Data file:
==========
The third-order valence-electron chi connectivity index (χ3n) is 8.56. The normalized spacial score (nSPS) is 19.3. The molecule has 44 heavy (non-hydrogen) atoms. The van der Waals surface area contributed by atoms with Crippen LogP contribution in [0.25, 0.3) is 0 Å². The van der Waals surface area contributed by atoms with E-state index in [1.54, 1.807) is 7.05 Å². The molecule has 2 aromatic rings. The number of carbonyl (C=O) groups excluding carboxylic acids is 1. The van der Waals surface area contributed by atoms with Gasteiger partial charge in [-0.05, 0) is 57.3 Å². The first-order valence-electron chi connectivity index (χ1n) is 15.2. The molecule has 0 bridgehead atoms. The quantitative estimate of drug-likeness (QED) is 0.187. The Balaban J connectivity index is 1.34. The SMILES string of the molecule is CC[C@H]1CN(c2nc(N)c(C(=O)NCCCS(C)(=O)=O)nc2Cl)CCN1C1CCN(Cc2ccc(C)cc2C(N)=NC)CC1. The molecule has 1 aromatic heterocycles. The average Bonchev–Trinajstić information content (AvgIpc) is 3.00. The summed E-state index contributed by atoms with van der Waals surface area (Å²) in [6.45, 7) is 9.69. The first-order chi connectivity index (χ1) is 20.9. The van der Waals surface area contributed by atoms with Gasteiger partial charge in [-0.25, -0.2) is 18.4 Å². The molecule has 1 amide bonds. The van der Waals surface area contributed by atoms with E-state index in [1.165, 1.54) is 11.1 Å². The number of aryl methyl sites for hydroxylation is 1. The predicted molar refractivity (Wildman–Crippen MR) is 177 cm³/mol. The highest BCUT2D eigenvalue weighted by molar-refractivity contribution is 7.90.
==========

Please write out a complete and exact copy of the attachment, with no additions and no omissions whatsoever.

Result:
The third-order valence-electron chi connectivity index (χ3n) is 8.56. The normalized spacial score (nSPS) is 19.3. The molecule has 44 heavy (non-hydrogen) atoms. The van der Waals surface area contributed by atoms with Crippen LogP contribution in [0.25, 0.3) is 0 Å². The van der Waals surface area contributed by atoms with E-state index in [1.54, 1.807) is 7.05 Å². The molecule has 2 aromatic rings. The number of carbonyl (C=O) groups excluding carboxylic acids is 1. The van der Waals surface area contributed by atoms with Gasteiger partial charge in [-0.05, 0) is 57.3 Å². The first-order valence-electron chi connectivity index (χ1n) is 15.2. The molecule has 0 bridgehead atoms. The quantitative estimate of drug-likeness (QED) is 0.187. The Balaban J connectivity index is 1.34. The SMILES string of the molecule is CC[C@H]1CN(c2nc(N)c(C(=O)NCCCS(C)(=O)=O)nc2Cl)CCN1C1CCN(Cc2ccc(C)cc2C(N)=NC)CC1. The molecule has 1 aromatic heterocycles. The average Bonchev–Trinajstić information content (AvgIpc) is 3.00. The summed E-state index contributed by atoms with van der Waals surface area (Å²) in [6.45, 7) is 9.69. The first-order chi connectivity index (χ1) is 20.9. The van der Waals surface area contributed by atoms with Gasteiger partial charge in [-0.25, -0.2) is 18.4 Å². The molecule has 1 amide bonds. The van der Waals surface area contributed by atoms with E-state index in [1.165, 1.54) is 11.1 Å². The number of aryl methyl sites for hydroxylation is 1. The predicted molar refractivity (Wildman–Crippen MR) is 177 cm³/mol. The highest BCUT2D eigenvalue weighted by molar-refractivity contribution is 7.90.